P99 futexes: non-blocking integer valued condition variables

A while ago I already have written about Linux futexes as a really nice concept for a control data structure that goes beyond the ones that we learn or teach in school (mutex, semaphore, condition variable…). I have now gone one step further and integrated futexes into P99; if used on Linux this will evidently use the corresponding Linux feature under the hood, on other platforms a C11 thread implementation using mutexes and condition variables can be used.

One of the real disadvantages of most of the control structures is that they have two very different kinds of events: user events (e.g a call to cnd_signal) and system events, often called “spurious wakeups”. Unless we program system code, these spurious wakeups are just an annoyance. They are easily forgotten during development and lead to subtle bugs that only appear on heavy load or when changing the platform and handling them often makes the user code overly complex.

p99_futex are designed to work around this type of problems, by still providing a close integration of the control structure into the system and by efficiently distinguishing a “fast path” for operations from a “slow path” where we handle congestion. They provide a counter similar to a conditional variable that allows atomic increments and to wait for it, just as the Linux system call does. (Only that for ideological reasons the base type is an unsigned, instead of an int as in Linux.)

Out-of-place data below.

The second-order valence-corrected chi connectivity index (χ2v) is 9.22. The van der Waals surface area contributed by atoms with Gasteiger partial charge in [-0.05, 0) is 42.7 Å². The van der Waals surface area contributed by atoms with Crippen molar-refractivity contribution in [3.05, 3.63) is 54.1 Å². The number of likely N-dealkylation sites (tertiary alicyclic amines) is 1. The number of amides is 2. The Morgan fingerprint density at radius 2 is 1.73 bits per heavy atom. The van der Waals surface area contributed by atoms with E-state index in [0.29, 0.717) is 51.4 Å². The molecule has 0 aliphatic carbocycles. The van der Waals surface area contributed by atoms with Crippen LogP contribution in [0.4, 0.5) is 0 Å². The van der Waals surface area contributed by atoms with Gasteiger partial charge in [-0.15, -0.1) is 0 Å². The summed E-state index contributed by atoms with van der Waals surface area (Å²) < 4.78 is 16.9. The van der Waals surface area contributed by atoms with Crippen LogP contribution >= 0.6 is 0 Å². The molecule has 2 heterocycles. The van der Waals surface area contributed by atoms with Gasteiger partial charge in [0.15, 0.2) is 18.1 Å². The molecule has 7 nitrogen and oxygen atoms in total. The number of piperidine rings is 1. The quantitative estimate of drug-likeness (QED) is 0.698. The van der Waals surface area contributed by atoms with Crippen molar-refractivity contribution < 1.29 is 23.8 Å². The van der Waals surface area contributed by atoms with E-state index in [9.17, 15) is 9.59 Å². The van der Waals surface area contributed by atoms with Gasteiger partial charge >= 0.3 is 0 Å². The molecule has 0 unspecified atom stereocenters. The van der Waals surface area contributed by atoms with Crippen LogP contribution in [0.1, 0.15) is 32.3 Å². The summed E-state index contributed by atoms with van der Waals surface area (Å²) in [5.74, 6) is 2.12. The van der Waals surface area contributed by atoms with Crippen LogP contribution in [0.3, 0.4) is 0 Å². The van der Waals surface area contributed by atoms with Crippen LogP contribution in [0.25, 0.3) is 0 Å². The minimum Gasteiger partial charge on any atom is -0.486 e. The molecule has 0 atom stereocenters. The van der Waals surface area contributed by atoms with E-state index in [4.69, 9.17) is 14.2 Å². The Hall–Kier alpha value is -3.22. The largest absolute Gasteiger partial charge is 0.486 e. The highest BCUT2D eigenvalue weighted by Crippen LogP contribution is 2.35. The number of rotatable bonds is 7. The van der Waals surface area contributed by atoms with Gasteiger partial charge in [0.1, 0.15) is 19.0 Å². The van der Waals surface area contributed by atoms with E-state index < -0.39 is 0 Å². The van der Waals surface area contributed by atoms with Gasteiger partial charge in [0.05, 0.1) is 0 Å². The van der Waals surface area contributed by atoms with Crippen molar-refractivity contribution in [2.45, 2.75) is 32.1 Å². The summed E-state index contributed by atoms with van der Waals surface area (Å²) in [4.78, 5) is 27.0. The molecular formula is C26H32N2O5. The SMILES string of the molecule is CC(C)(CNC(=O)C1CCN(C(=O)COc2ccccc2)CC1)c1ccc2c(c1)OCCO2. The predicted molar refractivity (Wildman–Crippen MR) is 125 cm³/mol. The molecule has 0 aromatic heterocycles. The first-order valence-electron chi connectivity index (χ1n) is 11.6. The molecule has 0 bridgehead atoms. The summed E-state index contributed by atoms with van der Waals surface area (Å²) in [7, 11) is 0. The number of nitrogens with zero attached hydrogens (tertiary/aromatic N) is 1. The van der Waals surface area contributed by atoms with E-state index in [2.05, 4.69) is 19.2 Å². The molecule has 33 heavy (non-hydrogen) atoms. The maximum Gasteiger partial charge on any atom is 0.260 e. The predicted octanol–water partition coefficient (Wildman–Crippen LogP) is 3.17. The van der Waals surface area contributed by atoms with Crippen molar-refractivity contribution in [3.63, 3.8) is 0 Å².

Continue reading “P99 futexes: non-blocking integer valued condition variables”


Simple C11 atomics: atomic_flag

C11 (and similar C++11) has a new primitive type in its new toolbox for atomics: atomic_flag. As you’d perhaps imagine from the name, a variable of that type has two different states, called “cleared” and “set”, and access to it is atomic. It is even guaranteed to be “lock-free”, see below.

Sounds like atomic_flag is the same as _Atomic(_Bool), doesn’t it? Not quite. Access to it is even more restricted than for a _Bool, however it might be more efficient.

Continue reading “Simple C11 atomics: atomic_flag”

linux futexes: non-blocking integer valued condition variables

POSIX’ condition variables pthread_cond_t unfortunately have some drawbacks:

  • They require the use of at least two separate other objects that are only loosely coupled with the condition variable itself:

    • A plain variable, say X of type int, that actually holds the value of which the condition depends.
    • A mutex that is just to regulate the access to X and to the condition variable.
  • Generally they are not lock free. To access X we have to

    • lock the mutex
    • inspect X
    • eventually wait for the condition to become true
    • do changes
    • eventually signal other waiters about the changes we made
    • unlock the mutex